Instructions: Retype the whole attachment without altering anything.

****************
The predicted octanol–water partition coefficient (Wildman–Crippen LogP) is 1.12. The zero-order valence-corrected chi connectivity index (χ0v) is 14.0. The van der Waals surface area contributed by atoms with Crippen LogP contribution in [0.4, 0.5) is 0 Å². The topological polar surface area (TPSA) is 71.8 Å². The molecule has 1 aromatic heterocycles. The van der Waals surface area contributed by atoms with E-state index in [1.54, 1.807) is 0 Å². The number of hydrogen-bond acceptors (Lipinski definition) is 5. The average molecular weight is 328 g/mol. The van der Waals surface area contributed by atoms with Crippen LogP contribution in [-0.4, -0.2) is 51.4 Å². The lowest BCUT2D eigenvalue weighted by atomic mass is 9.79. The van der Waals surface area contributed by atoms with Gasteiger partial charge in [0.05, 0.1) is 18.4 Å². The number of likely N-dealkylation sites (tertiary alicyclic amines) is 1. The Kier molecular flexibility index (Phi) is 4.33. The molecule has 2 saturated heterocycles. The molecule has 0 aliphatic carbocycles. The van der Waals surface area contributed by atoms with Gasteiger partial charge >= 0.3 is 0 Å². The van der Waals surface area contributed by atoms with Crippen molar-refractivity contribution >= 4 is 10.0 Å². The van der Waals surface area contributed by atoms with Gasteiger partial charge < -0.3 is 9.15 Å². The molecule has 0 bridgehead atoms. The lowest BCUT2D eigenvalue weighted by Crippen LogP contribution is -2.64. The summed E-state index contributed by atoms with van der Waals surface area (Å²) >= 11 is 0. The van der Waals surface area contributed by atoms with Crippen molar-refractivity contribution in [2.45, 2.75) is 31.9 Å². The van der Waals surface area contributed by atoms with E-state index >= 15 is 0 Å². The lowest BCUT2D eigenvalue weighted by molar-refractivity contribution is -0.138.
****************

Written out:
The predicted octanol–water partition coefficient (Wildman–Crippen LogP) is 1.12. The zero-order valence-corrected chi connectivity index (χ0v) is 14.0. The van der Waals surface area contributed by atoms with Crippen LogP contribution in [0.4, 0.5) is 0 Å². The topological polar surface area (TPSA) is 71.8 Å². The molecule has 1 aromatic heterocycles. The van der Waals surface area contributed by atoms with E-state index in [1.54, 1.807) is 0 Å². The number of hydrogen-bond acceptors (Lipinski definition) is 5. The average molecular weight is 328 g/mol. The van der Waals surface area contributed by atoms with Crippen LogP contribution in [-0.4, -0.2) is 51.4 Å². The lowest BCUT2D eigenvalue weighted by atomic mass is 9.79. The van der Waals surface area contributed by atoms with Gasteiger partial charge in [0.05, 0.1) is 18.4 Å². The number of likely N-dealkylation sites (tertiary alicyclic amines) is 1. The Kier molecular flexibility index (Phi) is 4.33. The molecule has 2 saturated heterocycles. The molecule has 0 aliphatic carbocycles. The van der Waals surface area contributed by atoms with Gasteiger partial charge >= 0.3 is 0 Å². The van der Waals surface area contributed by atoms with Crippen molar-refractivity contribution >= 4 is 10.0 Å². The van der Waals surface area contributed by atoms with Gasteiger partial charge < -0.3 is 9.15 Å². The molecule has 0 bridgehead atoms. The lowest BCUT2D eigenvalue weighted by Crippen LogP contribution is -2.64. The summed E-state index contributed by atoms with van der Waals surface area (Å²) >= 11 is 0. The van der Waals surface area contributed by atoms with Crippen molar-refractivity contribution in [2.45, 2.75) is 31.9 Å². The van der Waals surface area contributed by atoms with E-state index >= 15 is 0 Å². The lowest BCUT2D eigenvalue weighted by molar-refractivity contribution is -0.138.